Lebanon: Counting Down to the Smoking Ban

During an anti-smoking campaign in ABC mall in Achrafieh earlier this year. (Photo: Marwan Tahtah)

By: Bassam Alkantar

Published Monday, August 13, 2012

Tobacco companies and merchants in Lebanon are doing all they can to find holes in Lebanon’s new tobacco law, which is set to go into effect on September 3. Supermarkets and stores, for example, continue to advertise tobacco products despite the new restrictions.

Beirut - Although the law regulating the manufacturing, packaging, and advertising of tobacco products was ratified by parliament last September, and the decree limiting signs advertising the sale of tobacco products was passed on 25 January 2012, ads that promote smoking are still ubiquitous inside cooperatives and supermarkets.

The director general of the ministry of health, Walid Ammar, sent a letter to the Syndicate of Cooperative and Supermarket Owners on February 24 demanding that they adhere to the letter of the law in terms of a full ban on ads for tobacco products especially at cash registers.

Some of these places abided by the law but tobacco companies soon convinced them that they can put tobacco ads inside their stores under the pretext that they have presented a legal report to the ministry of economy and trade in this regard.

According to documents that Al-Akhbar obtained, international tobacco companies that control the decision-making process inside the Regie (the state-run tobacco monopoly in Lebanon) management tried very hard in the past few months to disable the effects of the decree governing advertising placards for tobacco products.

This decree allows vendors of wholesale tobacco products to put a placard or sign on the storefront of their establishment indicating that they are an authorized distributor by the Regie, as long as their permit number is clearly visible. They are banned however from putting any logo or brand names – whether for tobacco or other products – on the outer placard except for the Regie trademark.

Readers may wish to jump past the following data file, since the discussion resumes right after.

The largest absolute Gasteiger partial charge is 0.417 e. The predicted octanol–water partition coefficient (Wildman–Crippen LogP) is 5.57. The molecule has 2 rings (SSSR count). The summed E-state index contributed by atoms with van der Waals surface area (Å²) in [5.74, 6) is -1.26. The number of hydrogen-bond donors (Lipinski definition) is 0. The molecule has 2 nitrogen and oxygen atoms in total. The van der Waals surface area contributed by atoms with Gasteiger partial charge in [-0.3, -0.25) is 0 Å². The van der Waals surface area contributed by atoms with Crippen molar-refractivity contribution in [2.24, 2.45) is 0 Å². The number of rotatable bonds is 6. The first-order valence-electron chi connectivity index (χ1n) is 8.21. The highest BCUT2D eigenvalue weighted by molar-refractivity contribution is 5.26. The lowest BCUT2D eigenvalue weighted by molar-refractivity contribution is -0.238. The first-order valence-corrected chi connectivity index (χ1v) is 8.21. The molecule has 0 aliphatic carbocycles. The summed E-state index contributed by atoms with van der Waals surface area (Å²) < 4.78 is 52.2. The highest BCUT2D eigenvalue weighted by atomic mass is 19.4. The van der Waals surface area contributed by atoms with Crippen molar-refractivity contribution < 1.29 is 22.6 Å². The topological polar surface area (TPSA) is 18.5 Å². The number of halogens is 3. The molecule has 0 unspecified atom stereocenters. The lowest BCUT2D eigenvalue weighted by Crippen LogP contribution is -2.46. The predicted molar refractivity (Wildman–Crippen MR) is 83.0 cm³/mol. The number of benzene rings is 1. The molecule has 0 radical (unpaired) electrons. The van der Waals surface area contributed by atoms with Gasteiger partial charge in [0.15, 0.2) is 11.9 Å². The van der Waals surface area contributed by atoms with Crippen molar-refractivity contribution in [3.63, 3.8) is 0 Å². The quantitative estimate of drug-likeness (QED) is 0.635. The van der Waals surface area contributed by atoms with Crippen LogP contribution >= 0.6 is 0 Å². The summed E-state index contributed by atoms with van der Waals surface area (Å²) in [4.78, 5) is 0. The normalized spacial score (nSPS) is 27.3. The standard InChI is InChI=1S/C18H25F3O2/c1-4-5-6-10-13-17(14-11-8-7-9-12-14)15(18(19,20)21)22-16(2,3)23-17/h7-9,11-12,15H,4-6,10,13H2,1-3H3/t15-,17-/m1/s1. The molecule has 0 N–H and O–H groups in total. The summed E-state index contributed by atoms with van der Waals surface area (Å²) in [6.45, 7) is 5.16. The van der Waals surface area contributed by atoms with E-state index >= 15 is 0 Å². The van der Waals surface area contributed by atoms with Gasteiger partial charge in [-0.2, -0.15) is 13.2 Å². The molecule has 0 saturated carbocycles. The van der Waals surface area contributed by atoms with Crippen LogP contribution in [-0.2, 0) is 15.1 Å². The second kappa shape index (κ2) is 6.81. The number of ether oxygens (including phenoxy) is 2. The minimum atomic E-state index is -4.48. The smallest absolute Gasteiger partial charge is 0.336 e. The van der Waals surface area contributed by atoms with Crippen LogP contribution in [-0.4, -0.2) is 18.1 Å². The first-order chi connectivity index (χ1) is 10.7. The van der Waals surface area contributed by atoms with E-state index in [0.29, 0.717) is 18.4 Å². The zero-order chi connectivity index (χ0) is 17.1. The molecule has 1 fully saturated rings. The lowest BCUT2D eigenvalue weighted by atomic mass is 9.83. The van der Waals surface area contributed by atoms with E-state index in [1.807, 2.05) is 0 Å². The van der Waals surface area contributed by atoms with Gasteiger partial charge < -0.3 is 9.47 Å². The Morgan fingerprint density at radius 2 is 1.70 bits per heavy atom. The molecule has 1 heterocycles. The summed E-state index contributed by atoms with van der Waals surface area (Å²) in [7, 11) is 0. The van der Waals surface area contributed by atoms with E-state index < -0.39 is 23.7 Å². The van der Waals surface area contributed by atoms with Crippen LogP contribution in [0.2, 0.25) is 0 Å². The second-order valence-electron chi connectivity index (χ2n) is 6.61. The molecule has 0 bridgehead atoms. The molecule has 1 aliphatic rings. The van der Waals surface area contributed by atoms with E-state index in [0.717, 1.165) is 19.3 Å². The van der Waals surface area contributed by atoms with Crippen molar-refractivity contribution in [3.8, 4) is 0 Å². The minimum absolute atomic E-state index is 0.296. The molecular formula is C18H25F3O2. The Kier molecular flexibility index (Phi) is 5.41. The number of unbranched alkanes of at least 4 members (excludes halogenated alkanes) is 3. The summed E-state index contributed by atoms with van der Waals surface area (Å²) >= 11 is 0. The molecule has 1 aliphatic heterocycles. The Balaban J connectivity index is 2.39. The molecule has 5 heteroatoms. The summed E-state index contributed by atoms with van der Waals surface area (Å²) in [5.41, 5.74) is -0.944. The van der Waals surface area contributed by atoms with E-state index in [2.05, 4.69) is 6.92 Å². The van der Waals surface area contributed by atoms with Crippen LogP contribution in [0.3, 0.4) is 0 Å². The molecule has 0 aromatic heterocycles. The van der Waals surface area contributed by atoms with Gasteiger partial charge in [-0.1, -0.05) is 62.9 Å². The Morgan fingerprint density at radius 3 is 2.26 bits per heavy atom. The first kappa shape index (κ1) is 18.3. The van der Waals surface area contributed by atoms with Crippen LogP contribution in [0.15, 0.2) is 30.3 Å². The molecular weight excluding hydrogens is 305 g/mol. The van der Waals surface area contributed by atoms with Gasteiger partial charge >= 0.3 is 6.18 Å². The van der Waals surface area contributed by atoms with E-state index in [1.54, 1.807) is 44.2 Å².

Retail vendors are allowed to put a placard inside their store indicating that they sell tobacco products, but this placard should not be larger than the size of an A5 paper and should include the phrase “Tobacco Products are Sold Here,” printed in black against a plain white background.

The penalty for violating this decree which may reach 44 million Lebanese Lira (LL) (around $30,000) has not yet been applied, especially by ministry of economy inspectors, who have only issued warnings to establishment owners that put up tobacco ads inside their stores.

A petition signed by tens of wholesale tobacco merchants and sent to Minister of the Economy Nicolas Nahhas, shows that they resent the “arbitrary actions” taken by representatives of the ministries of health and economy in terms of notifying them to take down the smoking ads from wholesale and retail stores.

They claimed that these ads “include information that enables consumers to make the right decision regarding consuming tobacco products and that taking them down constitutes an infringement on consumer protection law and obstructs consumers’ ability to discern between legal and illegal products.”

This petition was attached to a report by the legal advisor of the Regie, attorney Joe Issa Khoury, who argued that “adding terms to the anti-smoking law which it did not originally entail is a flagrant violation of the law.”

Khoury tried in his report to play on terms included in article 12 of the anti-smoking law. He replaced the term “public spaces” with “public streets” in an attempt to disable the outright and final ad ban, stipulated in article 12, which bans advertisements “in any manner that allows people passing in public spaces to see them.”